These plants are thriving in Seaford Industrial Park
By Lynn R. Parks
In 2007, at the very beginning of the most recent recession, Linus Tooling Inc. was in a difficult spot. The metal fabrication shop that at the time was located in Huntingdon Valley, Pa., had just spent $300,000 on new machinery to make parts for one of its customers and that customer had taken its business elsewhere.
"That was a really bad time for us," said James Ryan, president. "We had lost one of our biggest clients and we were struggling." The Orient Corporation of America plant in Seaford saw similarly hard times in early 2009, in the midst of that same recession. "Everything was flat," said David Curry, assistant vice president and manager of the plant. "From January through June of that year, we had a total of only five weeks of production. During that time we didn't have any layoffs, cut backs or furloughs."
Those were difficult times. But the companies hung in there. Now, both Ryan and Curry say their plants are thriving. And they are looking forward to even better days ahead.
Orient Corporation and Linus Tooling are both located in the Seaford Industrial Park. Orient Corporation opened there in 1991; its headquarters are in Kenilworth, N.J. Linus Tooling moved from Huntington Valley to the industrial park this summer after being purchased by Craig Technologies, which is also there.
Orient Corporation is a specialist manufacturer of dyes and pigments. Curry said that most of its production is of black dye that is used to color plastics that are mainly used in the auto industry. The black dye is in the form of a very fine powder. The plant also manufactures liquid ink that is used in stampers.
Orient Corporations Seaford facility employs 18 people.
Curry said that when the Seaford plant is operating Monday to Friday it is capable of producing 3 million pounds of black dye powder every year. Last fiscal year, he said, it produced more than that. And the plant is on track to exceed the 3 million pound mark again this year. "We've been working a lot of weekends," he said.
Curry said that the turnaround for the company started in July 2009, the same month that economists say that the recession ended. "Our business just started to pick up and since January of this year, we've had unbelievably strong sales," he added.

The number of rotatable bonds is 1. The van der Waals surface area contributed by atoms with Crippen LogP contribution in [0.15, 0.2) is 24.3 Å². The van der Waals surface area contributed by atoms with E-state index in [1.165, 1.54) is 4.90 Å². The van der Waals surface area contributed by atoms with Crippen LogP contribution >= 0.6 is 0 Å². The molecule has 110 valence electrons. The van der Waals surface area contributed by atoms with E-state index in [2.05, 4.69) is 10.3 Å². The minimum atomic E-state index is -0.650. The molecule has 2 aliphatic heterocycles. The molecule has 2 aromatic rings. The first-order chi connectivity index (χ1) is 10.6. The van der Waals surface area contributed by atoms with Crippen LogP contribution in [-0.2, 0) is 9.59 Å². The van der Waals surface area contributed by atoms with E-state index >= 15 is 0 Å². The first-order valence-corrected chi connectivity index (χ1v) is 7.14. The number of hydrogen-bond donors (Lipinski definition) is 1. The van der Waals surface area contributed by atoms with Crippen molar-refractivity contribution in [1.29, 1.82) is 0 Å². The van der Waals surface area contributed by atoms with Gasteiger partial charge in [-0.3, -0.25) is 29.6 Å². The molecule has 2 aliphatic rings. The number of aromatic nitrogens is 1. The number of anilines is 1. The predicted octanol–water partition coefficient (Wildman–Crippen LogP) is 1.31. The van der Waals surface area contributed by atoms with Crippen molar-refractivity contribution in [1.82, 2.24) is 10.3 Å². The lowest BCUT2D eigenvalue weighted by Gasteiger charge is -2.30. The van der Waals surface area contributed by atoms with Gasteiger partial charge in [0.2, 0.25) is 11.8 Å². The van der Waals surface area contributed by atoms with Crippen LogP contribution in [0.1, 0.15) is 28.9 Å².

He attributed the uptick in business in part to the increase in cars sales. "But that's not the whole situation," he added. Linus Tooling, which was founded in 1990, was purchased by Craig Technologies in December 2009. It gave up its leased building in Huntingdon Valley in July and moved to the Seaford Industrial Park.
At the time, it had two employees. Now, said Ryan, employee count is up to 10.
"We just hired two people this past week," Ryan said at the end of November. "And in 2011, we possibly could add some more." Linus Tooling makes precision metal parts. On a recent November day, workers were turning out parts for magnetic resonance imaging (MRI) scanners and the lighted cap for the Sony PS3 move hand controller. The company also makes metal molds that in turn are used to make molded plastic parts.
"We are very busy," Ryan said. All of the customers that Linus Tooling had when it left Huntingdon Valley stuck with it, he said, and the sales force connected with Craig Technologies "are bringing work in from all over the country for us."
And providing the proverbial icing on the cake, that company that took its work elsewhere in 2007 is back, he added. Both Ryan and Curry envision an even busier year in 2011 than they had in 2010. Like Linus Tooling, Curry said that it's likely that Orient Corporation will hire people in 2011.
"We are looking to expand with a different production line, if it works out," he said. "Our company is healthy and thriving."
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